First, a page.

Logo: University of Southern California

Pixels, Not Paint: Engineers Create the Most Realistic Presidential Portrait Ever

USC computer science team helps create the first 3D-printed bust of a U.S. president
By: Megan Hazle
February 27, 2015 —
USC Viterbi Computer Science Professor Paul Debevec stands behind President Barack Obama as he is scanned for his 3D portrait (Credit: White House)

The latest portrait of President Barack Obama is true to life — truly.

Last June, USC Institute for Creative Technologies (ICT) Chief Visual Officer Paul Debevec traveled to the White House to join a Smithsonian Institution-led team in creating the first-ever 3-D portrait and 3-D-printed bust of a U.S. president. 

 President Obama's 3D bust makes history (Credit: Smithsonian Digitization Program Office)

For their portrait session with Obama, Debevec’s team brought a modified version of their Playa Vista-based Light Stage X to Washington, D.C. The high-speed system used eight cameras and custom-built 50 LED lights to create a realistic computer model of Obama in just over a second by flashing ten polarized lighting conditions over the president’s face to record the effects of light striking his face from different angles. Back at the Smithsonian’s offices, the team processed the data from the Light Stage as well as scans collected by the Smithsonian with handheld 3-D scanners, in order to create a digital portrait for a life-sized 3-D–print bust of the president.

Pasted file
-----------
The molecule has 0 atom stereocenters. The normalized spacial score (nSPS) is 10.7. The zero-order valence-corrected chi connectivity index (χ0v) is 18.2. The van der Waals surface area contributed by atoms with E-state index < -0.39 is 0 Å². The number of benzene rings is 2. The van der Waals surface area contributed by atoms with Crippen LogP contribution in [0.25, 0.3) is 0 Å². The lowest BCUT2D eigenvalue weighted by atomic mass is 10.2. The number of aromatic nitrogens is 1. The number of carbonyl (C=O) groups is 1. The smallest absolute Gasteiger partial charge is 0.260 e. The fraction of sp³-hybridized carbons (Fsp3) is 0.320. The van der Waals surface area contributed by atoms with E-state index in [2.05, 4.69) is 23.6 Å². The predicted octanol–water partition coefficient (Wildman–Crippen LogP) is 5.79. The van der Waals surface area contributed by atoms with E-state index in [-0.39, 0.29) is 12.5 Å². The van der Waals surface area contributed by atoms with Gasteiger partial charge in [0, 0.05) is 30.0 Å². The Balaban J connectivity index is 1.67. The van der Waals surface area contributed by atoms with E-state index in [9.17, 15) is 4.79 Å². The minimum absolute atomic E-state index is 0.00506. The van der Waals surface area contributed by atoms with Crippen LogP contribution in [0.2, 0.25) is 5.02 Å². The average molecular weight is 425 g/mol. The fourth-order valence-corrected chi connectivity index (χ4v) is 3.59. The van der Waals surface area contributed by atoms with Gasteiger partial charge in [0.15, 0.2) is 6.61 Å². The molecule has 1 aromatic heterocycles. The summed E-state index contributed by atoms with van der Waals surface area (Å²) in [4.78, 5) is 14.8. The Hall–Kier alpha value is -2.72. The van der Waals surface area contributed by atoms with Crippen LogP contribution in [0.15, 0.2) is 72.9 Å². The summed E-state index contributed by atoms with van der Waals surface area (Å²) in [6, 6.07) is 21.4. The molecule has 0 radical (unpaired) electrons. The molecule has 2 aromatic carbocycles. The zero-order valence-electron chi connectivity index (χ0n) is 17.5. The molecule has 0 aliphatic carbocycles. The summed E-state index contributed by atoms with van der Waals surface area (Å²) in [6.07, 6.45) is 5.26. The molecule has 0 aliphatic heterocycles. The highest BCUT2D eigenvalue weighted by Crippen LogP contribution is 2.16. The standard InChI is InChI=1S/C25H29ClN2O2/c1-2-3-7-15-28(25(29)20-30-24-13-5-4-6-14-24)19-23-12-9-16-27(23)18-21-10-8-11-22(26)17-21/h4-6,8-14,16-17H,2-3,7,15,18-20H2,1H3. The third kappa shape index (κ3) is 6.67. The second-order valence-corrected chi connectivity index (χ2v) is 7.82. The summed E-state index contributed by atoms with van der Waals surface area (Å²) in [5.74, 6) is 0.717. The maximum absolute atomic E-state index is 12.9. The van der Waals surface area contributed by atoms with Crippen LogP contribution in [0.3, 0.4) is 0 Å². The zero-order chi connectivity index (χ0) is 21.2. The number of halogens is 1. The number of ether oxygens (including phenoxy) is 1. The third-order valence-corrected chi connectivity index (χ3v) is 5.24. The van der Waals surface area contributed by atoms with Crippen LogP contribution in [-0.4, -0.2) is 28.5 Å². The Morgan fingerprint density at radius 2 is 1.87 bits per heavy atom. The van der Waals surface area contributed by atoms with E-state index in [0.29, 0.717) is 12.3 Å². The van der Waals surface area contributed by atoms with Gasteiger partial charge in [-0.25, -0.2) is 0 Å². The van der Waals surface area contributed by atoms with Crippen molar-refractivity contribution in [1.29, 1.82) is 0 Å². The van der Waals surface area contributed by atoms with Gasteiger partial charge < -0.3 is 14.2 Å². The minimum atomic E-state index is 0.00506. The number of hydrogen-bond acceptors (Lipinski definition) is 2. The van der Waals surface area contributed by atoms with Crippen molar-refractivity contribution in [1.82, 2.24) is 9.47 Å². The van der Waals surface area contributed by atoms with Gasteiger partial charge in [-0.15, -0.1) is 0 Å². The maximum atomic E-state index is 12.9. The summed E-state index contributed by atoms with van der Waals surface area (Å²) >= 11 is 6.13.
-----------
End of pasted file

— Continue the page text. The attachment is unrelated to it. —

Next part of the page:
“The Smithsonian’s 3-D presidential portrait project represents the first deployment of a Light Stage system designed for mobile use, and the fastest scanning session ever conducted by ICT’s Graphics Laboratory,” said Debevec, also a USC Viterbi professor of computer science. “The Smithsonian Institution had an ambitious vision to create the first-ever 3-D-printed model of a president, and it was an honor to contribute our technology to the process.”

The Light Stage system has been used extensively in Hollywood to scan actors for their virtual roles in blockbusters including “Avatar,” “The Curious Case of Benjamin Button” and “Maleficent.” In 2010, Debevec and his collaborators received a Scientific and Engineering Academy Award in recognition of their contribution to visual effects via the development of the Light Stage.The completed portrait and bust were displayed at the White House Maker Faire on June 18. In December, they were put on view in the Commons gallery of the Smithsonian Institution Building, known as the Castle in Washington.

(Left to right) Jernej Barbič, Paul Debevec and Hao Li in Light Stage X at USC ICT

Debevec and ICT have also used the Light Stage in collaboration with the U.S. Army Research Lab to create realistic virtual characters for immersive military training environments. The Army has funded much of the research underlying the development of the Light Stage systems. In addition, the USC Shoah Foundation has used the technology to scan Holocaust survivor Pinchas Gutter for a test project to preserve the ability for future generations to ask him questions.